An enduring icon of the 1950s and ‘60s, movie star Audrey Hepburn embraced the progression of sixties fashion up to the hippie aesthetic of the last part of the decade. Having firmly established herself as a leading lady in 1950s films like Roman HolidaySabrina, and Funny Face, Hepburn’s influence continued into the sixties.

In 1961, she starred as Holly Golightly in one of her most iconic films, Breakfast at Tiffany’s. In this film, like so many others, Hubert de Givenchy designed the costumes, including the iconic black dress from the opening scene (Fig. 17). Hepburn and Givenchy worked together both on- and off-screen to create a simple, but stylish wardrobe that was easily copied by women of all means.

In the early 1960s, Hepburn wore feminine, Jackie Kennedy-esque skirt suits. Like the First Lady, she paired these suits with the requisite accessories: gloves and hat, like the green Givenchy suit worn in Paris When It Sizzles in 1962 (Fig. 18). The clothes she wore in 1963’s Charade would not have looked out of place on Kennedy but also cut a stylish figure as she gallivanted through Paris (Fig. 15). As the decade progressed, so did her fashion. In the mid-sixties, Hepburn began to wear more “Mod” styles with bright colors and minidresses working their way into her wardrobe. In the 1966 film How to Steal a Million, she sported white-rimmed sunglasses à la Space Age styles and a stylish bob hairstyle accented by dark eyeliner to give her the popular doe-eyed look of the period (Fig. 16).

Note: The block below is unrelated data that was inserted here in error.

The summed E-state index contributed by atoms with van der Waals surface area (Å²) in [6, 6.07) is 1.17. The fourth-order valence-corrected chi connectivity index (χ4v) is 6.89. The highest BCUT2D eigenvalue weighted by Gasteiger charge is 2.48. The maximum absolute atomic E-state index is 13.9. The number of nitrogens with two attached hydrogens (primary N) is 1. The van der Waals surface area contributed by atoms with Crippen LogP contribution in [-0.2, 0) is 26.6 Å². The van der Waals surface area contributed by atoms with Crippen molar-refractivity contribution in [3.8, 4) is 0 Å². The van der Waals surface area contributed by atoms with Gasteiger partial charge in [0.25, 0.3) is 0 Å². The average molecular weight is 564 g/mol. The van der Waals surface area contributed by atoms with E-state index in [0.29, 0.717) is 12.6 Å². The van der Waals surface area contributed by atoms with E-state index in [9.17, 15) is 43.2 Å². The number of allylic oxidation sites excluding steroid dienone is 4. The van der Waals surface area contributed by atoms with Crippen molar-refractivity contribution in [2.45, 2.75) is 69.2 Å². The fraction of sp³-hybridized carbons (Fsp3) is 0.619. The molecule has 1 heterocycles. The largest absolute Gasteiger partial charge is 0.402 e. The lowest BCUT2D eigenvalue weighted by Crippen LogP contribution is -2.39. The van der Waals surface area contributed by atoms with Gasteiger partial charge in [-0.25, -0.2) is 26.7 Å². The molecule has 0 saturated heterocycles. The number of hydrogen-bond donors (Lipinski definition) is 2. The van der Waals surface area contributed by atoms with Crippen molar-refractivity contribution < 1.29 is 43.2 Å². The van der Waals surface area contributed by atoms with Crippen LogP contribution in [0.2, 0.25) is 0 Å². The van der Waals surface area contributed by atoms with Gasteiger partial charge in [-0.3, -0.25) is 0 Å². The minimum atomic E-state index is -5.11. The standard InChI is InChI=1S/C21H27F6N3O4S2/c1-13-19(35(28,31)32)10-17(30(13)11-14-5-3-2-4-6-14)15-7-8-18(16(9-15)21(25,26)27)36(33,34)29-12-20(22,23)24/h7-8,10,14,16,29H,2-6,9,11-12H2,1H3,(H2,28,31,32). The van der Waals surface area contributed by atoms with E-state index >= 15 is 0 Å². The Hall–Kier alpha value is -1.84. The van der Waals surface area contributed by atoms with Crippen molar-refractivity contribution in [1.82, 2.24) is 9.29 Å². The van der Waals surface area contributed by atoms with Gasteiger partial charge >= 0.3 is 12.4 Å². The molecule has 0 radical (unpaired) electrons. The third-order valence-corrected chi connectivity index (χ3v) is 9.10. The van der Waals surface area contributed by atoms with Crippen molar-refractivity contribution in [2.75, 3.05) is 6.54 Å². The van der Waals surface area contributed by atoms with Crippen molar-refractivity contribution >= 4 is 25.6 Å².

NYC Fashion Of The 1960s (Gallery) 2
NYC Fashion Of The 1960s: Audrey Hepburn

Though she would remain admired for her fashion for the rest of her life, by 1969, when the fashion world had started to turn to Eastern influences and longer skirts, Hepburn married Andrea Dotti in a pink minidress. Looking happy, she represented the part of the population, including couture designers like Givenchy, who had not yet embraced the new style.


Just as womenswear became more casual and colorful throughout the 1960s, so too did menswear. While menswear began moving towards a more casual style in the 1950s, the frenetic energy of Swinging London found its way with bright prints and colors for men. As there had not been very much movement in men’s fashion for over a hundred years, the change was striking.

Where the mid- to late-1950s saw a rise in the popularity of Italian style suits with narrow striped ties, menswear gradually incorporated brighter colors and patterns, and ties began to widen again as the decade progressed. By the mid-1960s, even the suit itself was seeing changes. Brightly striped or patterned suits were worn by bold young men, while even the trousers and jacket did not escape from new styling.

Like women’s fashion, menswear turned to Eastern influences and secondhand shopping in the late 1960s. Rejecting the consumerism and synthetic materials of the earlier part of the decade, men began to wear vintage clothes, especially those from the 1930s and 1940s. Tie-dye, loose-fitting shirts, and velvet vests were all a part of the men’s hippie aesthetic in the later part of the 1960s while color continued to remain front and center. As the 1960s moved into the 1970s, flared trousers, jeans, and long hair were all widespread men’s styles.

These Vintage Gallery Reveal NYC Fashion of the 1960s: